Thursday, 17 November 2011

Tablet and Pen- The Thought Nexus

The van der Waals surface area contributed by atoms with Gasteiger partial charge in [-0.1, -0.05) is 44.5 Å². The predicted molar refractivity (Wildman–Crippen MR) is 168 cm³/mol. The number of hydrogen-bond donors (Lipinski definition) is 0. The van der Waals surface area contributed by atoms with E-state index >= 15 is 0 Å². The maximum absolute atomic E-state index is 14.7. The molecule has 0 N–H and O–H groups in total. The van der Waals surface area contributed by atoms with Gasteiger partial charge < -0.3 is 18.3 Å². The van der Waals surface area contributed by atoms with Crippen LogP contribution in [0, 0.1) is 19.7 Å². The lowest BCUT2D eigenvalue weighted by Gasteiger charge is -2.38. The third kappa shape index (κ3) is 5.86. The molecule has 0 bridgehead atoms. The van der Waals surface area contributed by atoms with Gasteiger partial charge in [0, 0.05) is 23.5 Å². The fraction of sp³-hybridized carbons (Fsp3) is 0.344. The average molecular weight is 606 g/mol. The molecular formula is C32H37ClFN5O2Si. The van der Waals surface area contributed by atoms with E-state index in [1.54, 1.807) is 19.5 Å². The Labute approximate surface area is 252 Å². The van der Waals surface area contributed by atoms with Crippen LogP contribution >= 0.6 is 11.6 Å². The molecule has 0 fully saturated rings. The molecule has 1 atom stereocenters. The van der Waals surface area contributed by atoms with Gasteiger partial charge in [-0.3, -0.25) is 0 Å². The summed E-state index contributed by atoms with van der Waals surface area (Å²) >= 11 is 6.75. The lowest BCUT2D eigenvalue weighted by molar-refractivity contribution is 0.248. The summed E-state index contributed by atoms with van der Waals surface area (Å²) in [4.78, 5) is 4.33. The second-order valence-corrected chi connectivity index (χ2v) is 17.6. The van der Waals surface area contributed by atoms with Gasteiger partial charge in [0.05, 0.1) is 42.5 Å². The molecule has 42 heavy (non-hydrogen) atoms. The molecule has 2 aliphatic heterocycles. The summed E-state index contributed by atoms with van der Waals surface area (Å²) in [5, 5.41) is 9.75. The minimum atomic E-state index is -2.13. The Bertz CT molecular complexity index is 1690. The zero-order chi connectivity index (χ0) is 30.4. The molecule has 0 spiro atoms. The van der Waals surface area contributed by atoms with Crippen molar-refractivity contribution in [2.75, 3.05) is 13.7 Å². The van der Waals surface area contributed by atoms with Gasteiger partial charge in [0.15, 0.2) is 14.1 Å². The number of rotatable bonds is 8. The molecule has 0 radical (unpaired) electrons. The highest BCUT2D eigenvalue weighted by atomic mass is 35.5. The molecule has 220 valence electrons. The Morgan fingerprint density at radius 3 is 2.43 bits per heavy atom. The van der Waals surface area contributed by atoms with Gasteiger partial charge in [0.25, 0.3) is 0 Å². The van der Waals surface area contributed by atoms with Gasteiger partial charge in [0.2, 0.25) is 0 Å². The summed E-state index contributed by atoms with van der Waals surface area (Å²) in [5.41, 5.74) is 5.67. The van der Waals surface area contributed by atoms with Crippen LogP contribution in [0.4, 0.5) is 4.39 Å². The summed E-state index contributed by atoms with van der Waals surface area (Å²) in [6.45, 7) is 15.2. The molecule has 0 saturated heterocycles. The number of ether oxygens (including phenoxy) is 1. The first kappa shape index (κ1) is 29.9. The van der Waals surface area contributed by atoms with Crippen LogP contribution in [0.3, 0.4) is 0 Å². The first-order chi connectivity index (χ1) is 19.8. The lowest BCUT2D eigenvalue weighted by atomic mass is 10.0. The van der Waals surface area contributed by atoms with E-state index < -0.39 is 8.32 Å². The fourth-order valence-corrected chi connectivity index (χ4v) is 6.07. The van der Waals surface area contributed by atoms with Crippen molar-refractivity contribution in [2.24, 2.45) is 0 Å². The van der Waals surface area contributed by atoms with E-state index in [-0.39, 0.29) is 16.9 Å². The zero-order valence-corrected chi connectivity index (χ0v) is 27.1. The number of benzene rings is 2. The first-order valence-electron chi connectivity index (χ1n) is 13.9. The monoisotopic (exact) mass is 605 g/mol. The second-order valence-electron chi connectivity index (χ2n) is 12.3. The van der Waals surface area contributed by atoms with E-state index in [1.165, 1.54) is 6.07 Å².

Armed with the conventional ballpoint biro and the traditional leaflets of copy paper, the limitations seem non-existant in a world bombarded with the likes of words flowing across the page at the speed of thought. One can pen the past, through the recollections of the exploits of Lawrence of Arabia, provoke controversy by critically approaching the movements of our superiors and predict turmoil beyond conceivable reach. The invaluable nature of literacy seems far fetched, predominately throughout the west, and ones intimate bending and moulding of the linguistics is limited to a small but dominate group of men. It is the union between tablet and pen that discharges a web, a nexus of ideas forming trillions of indefinite interconnections. This profound approach to modern literacy, indiscriminate of the circumstance, is on the threshold of the intimate understanding of the kinetics of writing. Through writing we can fabricate and concoct a revolutionary realm of nations or reinvent the stigma of the times. From the very moment that nib makes contact with the leaflet, the ink flows freely, guided by the electro-chemical processes of the mind, motioned by the expansion and contraction of the muscular-skeletal framework and provoked by the facets of human psychology. Literary Theory as a specialty, that disregards such tenets; rather focusing on the 'conventional' and 'practical' approach. Writers of the highest eminence, have exhibited this fundamental, either obliviously or sub-consciously. Others have provoked outrage and controversy with absolute disregard. The nexus of thought is critical for the writer assumes only one frame of reference, while an inconceivable chain of postulations dominates the literary landscape he has crafted. His work appears as a multitude of sentences fabricated from mere words bound by the dogma. Yet he is another victim of narrow-mindedness, a dogmatic personality, a mentality that fails to realise that words and their connotations are absoulte and flavoursome. An individual that fails to taste the essence of literature is deserving of criticism and ridicule, especially one that claims to be an esteemed member of the literary community. Words are rations, one must consume and digest without a degree of compromise and produce the maximumly desired effect. We may be on the verge of a new branch of literary theory, but it is the consensus of the literary body to accept and employ the fundamentals we ordain. This brings nostalgia from the days on the academic road, where intellectuals flourished against the odds and founded a new age of intelectual enlightenment. The instance has arrived for linguists, writers and literary academics to build a conceivable comprehension of the nexus, the labyrinth of thought that remains an esoteric principle. While the pen may be mightier than the sword, the sword may indeed exceed the proximity of the nexus, as it has been exhibited in western and eastern arenas. But it is that passion to interject, to contradict, to persuade and entice that has allowed this facet of literacy to prlitherate in a world of dogma and contradiction. It is that flowing of the ink from the pen, the thought from that of the mind and the motivation from that of the consciousness, that is the driving power behind literary power, literally!    

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